For instance, Avesh Khan was given an opportunity in the third T20Is against both West Indies and Sri Lanka, only after the series had been won. Kuldeep Yadav made his comeback after July 2021 in the third ODI against West Indies and in the third T20I against Sri Lanka, after those series had been won as well.
. . ! 👏 👏@ImRo45 begins his Test captaincy stint with a win as #TeamIndia beat Sri Lanka an innings & 2⃣2⃣2⃣ runs in the first @Paytm #INDvSL Test in Mohali. 👌 👌
Scorecard ▶️ https://t.co/XaUgOQVg3O pic.twitter.com/P8HkQSgym3
— BCCI (@BCCI) March 6, 2022
At the same time, Rohit may also want to utilise established players in different roles or give them added responsibilities, so space will also have to be worked out for such moves, alongside giving youngsters chances. Like Ravindra Jadeja was sent up the batting order in the Sri Lanka T20Is, where he did a fine job. Rohit acknowledged he may not always be able to make such moves. “I hope I get the opportunity to use his (Jadeja’s) batting more in the future because we have got a lot of young players who we also need to see,” Rohit had said.
During the Mohali Test, Rohit was seen sitting and chatting with Mohammed Siraj, who wasn’t playing the game. It was an instance of his stated desire to keep those not in the XI in the loop and in good spirits. Through a combination of injury and selection calls, Siraj had played only the West Indies ODIs and a T20I against New Zealand under Rohit. But he was brought back for the inconsequential third T20I against Sri Lanka in Dharamsala to share the new ball with Avesh, as Bhuvneshwar Kumar and Jasprit Bumrah were rested.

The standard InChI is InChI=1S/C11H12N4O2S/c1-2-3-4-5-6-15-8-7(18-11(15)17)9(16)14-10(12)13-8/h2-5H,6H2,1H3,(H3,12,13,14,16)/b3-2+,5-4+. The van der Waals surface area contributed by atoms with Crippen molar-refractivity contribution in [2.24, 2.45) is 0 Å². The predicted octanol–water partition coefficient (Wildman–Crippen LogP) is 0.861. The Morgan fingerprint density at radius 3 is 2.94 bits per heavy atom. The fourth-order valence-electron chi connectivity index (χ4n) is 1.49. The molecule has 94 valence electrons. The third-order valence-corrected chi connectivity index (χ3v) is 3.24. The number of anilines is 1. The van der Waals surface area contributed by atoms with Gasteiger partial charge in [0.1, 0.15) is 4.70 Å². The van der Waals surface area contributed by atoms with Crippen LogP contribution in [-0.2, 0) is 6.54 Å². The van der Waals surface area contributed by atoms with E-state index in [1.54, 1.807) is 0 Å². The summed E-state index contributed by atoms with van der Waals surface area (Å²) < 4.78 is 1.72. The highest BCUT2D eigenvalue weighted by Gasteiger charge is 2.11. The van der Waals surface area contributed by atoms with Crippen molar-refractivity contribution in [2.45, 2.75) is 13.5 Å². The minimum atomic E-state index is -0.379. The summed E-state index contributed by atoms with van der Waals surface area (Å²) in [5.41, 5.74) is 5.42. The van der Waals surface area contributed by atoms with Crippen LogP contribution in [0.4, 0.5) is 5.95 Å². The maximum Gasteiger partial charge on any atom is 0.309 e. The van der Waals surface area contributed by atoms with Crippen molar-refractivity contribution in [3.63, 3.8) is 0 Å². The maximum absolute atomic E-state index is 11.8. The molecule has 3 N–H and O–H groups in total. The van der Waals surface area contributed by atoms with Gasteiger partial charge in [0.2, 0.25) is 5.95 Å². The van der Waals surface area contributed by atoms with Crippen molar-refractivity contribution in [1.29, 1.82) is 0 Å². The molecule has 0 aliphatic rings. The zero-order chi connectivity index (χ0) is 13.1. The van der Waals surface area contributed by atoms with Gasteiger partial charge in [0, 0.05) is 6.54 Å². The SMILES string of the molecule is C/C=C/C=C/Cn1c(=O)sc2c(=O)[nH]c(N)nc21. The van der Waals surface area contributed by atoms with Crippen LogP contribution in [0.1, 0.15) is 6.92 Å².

“For me what is important is how I approach those guys who are sitting outside and how I can get them in a good mindset,” Rohit said. “When they get an opportunity they should be very clear as to what they want to go out there and achieve. That will impact all our performances, whether we win or lose games. You can’t just say you have to win games. To win games there are a lot of things you need to do: create bench strength, give clarity to people, create a good environment so that it’s a nice and happy atmosphere where people want to go out there and do their job.”
A special start to his Test captaincy 👌🏻
Upward and onward from here on 🔝@ImRo45 | #TeamIndia | #INDvSL pic.twitter.com/gw199braki
— BCCI (@BCCI) March 6, 2022
This is a departure from the previous team management’s line of thought, where winning could be, and often was, the all-consuming single-minded goal at any cost. Insecurity was either arguably used to drive performance, or was an unavoidable, but acceptable, -product of the pursuit of winning.
Rohit instead said that he did not want to pile on more pressure from his end than there already exed on the shoulders of the average Indian cricketer. His point about the development and vibe of bench strength being more important than winning matches can also be premised on the fact that the general quality in Indian cricket is so good that you anyway end up winning more than losing.
“They should not feel too much pressure. Of course, when you are playing international cricket, pressure is there. But that external pressure shouldn’t be there, internal pressure is fine,” Rohit said. “We as a team management want to create a healthy and positive atmosphere where guys are going out there and doing what they are supposed to do. We will try and back them as much as possible so that at the end of the day when they come back home, they feel, ‘I got my opportunity, if I didn’t do well I’m still happy as long as the role was given to me, there was a lot of clarity.’ As long as that procedure is put in place, we will hold ourselves in good shape.”